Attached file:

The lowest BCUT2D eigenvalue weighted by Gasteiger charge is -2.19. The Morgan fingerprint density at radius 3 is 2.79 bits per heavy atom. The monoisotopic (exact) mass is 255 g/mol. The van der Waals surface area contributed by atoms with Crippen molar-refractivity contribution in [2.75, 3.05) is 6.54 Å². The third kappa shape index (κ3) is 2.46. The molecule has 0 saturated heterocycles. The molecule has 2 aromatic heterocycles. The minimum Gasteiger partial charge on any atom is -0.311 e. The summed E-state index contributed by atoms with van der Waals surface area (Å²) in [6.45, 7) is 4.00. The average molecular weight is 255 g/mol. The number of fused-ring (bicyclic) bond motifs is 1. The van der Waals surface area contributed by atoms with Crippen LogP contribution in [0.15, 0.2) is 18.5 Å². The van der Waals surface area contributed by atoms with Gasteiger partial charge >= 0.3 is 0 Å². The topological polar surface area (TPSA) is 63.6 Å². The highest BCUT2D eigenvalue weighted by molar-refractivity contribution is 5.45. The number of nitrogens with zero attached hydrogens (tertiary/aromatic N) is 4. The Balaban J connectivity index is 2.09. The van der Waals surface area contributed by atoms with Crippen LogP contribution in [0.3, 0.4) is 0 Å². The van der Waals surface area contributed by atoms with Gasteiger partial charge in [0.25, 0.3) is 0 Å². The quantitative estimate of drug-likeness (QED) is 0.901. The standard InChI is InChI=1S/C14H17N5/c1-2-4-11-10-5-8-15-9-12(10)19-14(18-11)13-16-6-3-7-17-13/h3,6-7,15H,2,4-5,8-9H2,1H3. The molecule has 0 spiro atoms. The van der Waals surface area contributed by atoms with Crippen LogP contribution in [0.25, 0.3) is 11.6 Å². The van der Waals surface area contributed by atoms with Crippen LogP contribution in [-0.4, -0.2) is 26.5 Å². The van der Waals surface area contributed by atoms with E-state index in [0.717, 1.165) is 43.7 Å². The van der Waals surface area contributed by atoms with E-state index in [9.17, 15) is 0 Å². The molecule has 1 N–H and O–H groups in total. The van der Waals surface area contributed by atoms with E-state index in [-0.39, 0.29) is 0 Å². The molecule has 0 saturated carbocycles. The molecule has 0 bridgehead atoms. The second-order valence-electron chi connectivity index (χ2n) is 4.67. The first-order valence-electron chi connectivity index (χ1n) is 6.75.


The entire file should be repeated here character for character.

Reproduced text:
The lowest BCUT2D eigenvalue weighted by Gasteiger charge is -2.19. The Morgan fingerprint density at radius 3 is 2.79 bits per heavy atom. The monoisotopic (exact) mass is 255 g/mol. The van der Waals surface area contributed by atoms with Crippen molar-refractivity contribution in [2.75, 3.05) is 6.54 Å². The third kappa shape index (κ3) is 2.46. The molecule has 0 saturated heterocycles. The molecule has 2 aromatic heterocycles. The minimum Gasteiger partial charge on any atom is -0.311 e. The summed E-state index contributed by atoms with van der Waals surface area (Å²) in [6.45, 7) is 4.00. The average molecular weight is 255 g/mol. The number of fused-ring (bicyclic) bond motifs is 1. The van der Waals surface area contributed by atoms with Crippen LogP contribution in [0.15, 0.2) is 18.5 Å². The van der Waals surface area contributed by atoms with Gasteiger partial charge >= 0.3 is 0 Å². The topological polar surface area (TPSA) is 63.6 Å². The highest BCUT2D eigenvalue weighted by molar-refractivity contribution is 5.45. The number of nitrogens with zero attached hydrogens (tertiary/aromatic N) is 4. The Balaban J connectivity index is 2.09. The van der Waals surface area contributed by atoms with Crippen LogP contribution in [0.3, 0.4) is 0 Å². The van der Waals surface area contributed by atoms with Gasteiger partial charge in [0.25, 0.3) is 0 Å². The quantitative estimate of drug-likeness (QED) is 0.901. The standard InChI is InChI=1S/C14H17N5/c1-2-4-11-10-5-8-15-9-12(10)19-14(18-11)13-16-6-3-7-17-13/h3,6-7,15H,2,4-5,8-9H2,1H3. The molecule has 0 spiro atoms. The van der Waals surface area contributed by atoms with Crippen LogP contribution in [0.25, 0.3) is 11.6 Å². The van der Waals surface area contributed by atoms with Crippen LogP contribution in [-0.4, -0.2) is 26.5 Å². The van der Waals surface area contributed by atoms with E-state index in [0.717, 1.165) is 43.7 Å². The van der Waals surface area contributed by atoms with E-state index in [9.17, 15) is 0 Å². The molecule has 1 N–H and O–H groups in total. The van der Waals surface area contributed by atoms with E-state index in [-0.39, 0.29) is 0 Å². The molecule has 0 saturated carbocycles. The molecule has 0 bridgehead atoms. The second-order valence-electron chi connectivity index (χ2n) is 4.67. The first-order valence-electron chi connectivity index (χ1n) is 6.75.